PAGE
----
(Mr Willey) I know that some people understand transparency and pricing as relationships between costs incurred and the prices charged to the market. For example, with a chocolate bar we can price the cost of the ingredients, the cost of manufacture, we know that we will be producing a thousand chocolate bars and we can work out what the cost was and we can relate that to the price. Our costs do not accumulate so transparently and so easily as that. Indeed nearly half of our total costs, £90-odd million, are directly about updating our database and keeping it maintained. >From that database a number of different products are spawned, everything from the paper maps that Steve Erskine was talking about earlier to some of our digital data. The model that one uses then to apportion half of all our costs to individual products and hence looks at profit and loss on individual products is an accountant's judgement about how one apportions it. That really is perhaps the dilemma that some people do not see, or maybe a transparency they thought they might be able to see if we were just producing chocolate bars.

  52. Does another part of the dilemma come from the contradiction between your role as a public service provider in some respects and a commercial entity in another? How do you think that the conversion of OS to a Government Owned PLC will affect pricing?
  (Mr Willey) I really do not see that a change to a Government Owned PLC will change our pricing. Whether we remain as a Trading Fund or whether we become a Government Owned PLC will not of itself have an effect on our pricing.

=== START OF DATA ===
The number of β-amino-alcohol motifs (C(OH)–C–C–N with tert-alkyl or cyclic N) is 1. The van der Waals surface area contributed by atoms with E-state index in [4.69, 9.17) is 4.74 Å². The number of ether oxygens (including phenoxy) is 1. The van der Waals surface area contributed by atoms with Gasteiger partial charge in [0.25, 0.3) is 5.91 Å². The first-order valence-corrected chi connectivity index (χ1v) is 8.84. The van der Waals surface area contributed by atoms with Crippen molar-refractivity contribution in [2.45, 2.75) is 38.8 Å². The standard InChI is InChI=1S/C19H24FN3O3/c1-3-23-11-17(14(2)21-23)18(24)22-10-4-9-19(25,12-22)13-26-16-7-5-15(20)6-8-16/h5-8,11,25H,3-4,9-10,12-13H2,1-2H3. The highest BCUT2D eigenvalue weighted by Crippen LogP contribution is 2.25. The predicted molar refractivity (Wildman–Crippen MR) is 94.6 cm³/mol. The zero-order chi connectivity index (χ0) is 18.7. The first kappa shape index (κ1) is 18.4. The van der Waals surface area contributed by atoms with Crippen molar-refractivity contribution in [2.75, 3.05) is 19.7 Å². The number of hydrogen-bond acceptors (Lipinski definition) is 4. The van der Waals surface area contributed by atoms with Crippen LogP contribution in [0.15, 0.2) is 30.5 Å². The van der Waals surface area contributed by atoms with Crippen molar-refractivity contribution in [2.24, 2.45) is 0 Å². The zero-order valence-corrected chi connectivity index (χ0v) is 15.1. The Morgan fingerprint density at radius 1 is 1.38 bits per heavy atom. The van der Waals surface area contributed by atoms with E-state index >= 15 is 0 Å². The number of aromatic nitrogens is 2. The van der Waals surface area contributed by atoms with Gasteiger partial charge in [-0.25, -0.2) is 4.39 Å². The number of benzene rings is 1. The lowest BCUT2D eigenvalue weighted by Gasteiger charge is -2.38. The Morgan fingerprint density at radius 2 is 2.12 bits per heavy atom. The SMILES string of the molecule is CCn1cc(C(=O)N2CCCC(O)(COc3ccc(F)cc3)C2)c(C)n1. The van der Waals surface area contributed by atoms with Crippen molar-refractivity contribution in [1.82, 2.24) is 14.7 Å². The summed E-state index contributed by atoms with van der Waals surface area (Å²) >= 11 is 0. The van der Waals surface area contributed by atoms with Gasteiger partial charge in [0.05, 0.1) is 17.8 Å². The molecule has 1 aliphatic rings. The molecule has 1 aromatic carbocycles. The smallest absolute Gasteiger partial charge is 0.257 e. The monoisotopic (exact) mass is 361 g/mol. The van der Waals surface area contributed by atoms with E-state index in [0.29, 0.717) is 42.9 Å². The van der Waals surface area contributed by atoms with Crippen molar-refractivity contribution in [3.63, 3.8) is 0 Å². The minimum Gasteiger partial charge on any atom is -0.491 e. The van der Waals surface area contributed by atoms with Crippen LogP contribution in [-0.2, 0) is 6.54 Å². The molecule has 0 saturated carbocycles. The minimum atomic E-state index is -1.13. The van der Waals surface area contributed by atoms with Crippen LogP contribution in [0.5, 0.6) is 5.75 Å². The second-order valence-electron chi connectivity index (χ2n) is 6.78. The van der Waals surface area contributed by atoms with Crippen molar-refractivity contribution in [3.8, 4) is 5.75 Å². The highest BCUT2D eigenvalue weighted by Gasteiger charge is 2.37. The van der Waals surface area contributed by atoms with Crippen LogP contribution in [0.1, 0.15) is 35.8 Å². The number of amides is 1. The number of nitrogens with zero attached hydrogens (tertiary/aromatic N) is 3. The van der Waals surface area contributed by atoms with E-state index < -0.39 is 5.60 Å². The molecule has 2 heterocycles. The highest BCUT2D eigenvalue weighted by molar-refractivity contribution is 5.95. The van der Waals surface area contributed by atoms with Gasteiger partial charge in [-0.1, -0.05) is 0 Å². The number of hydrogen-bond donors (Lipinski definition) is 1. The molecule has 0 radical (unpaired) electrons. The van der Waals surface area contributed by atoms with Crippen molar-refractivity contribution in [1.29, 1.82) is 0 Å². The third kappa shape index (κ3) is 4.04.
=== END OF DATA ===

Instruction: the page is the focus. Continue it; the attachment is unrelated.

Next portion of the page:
53. Do you foresee any risk that a transparent pricing policy will mean that charities and educational institutions will lose some of the benefits they currently have?
  (Mr Willey) No.
  (Ms Lawrence) Perhaps I could also mention that there is currently a consultation paper out from HMSO regarding regulatory information where it is suggesting that there should be one price fitting all organisations and all nature of use. We have suggested in our response to the consultation that that does not fit education, does not fit charities and those sorts of organisations. We have done a lot ourselves over the last 15 months to make data available for those kinds of bodies in an easier manner than ever before and at prices that mean that they are just taking the data they require for whatever they are requiring it for. One size fitting all perhaps is not what we are suggesting is best for us.


  54. You are very keen to provide maps for schools at a pretty subsidised rate in order that you encourage people in the future to use maps. Is that right?
  (Ms Lawrence) I think I should refute that things are subsidised in that way.

  55. Exam extracts are pretty cheap, are they not?
  (Mr Erskine) I am sorry, Chairman, I do not have the specific costs. We can make those available to you.[4]

  56. But you are encouraging schools to use maps to build up your future market.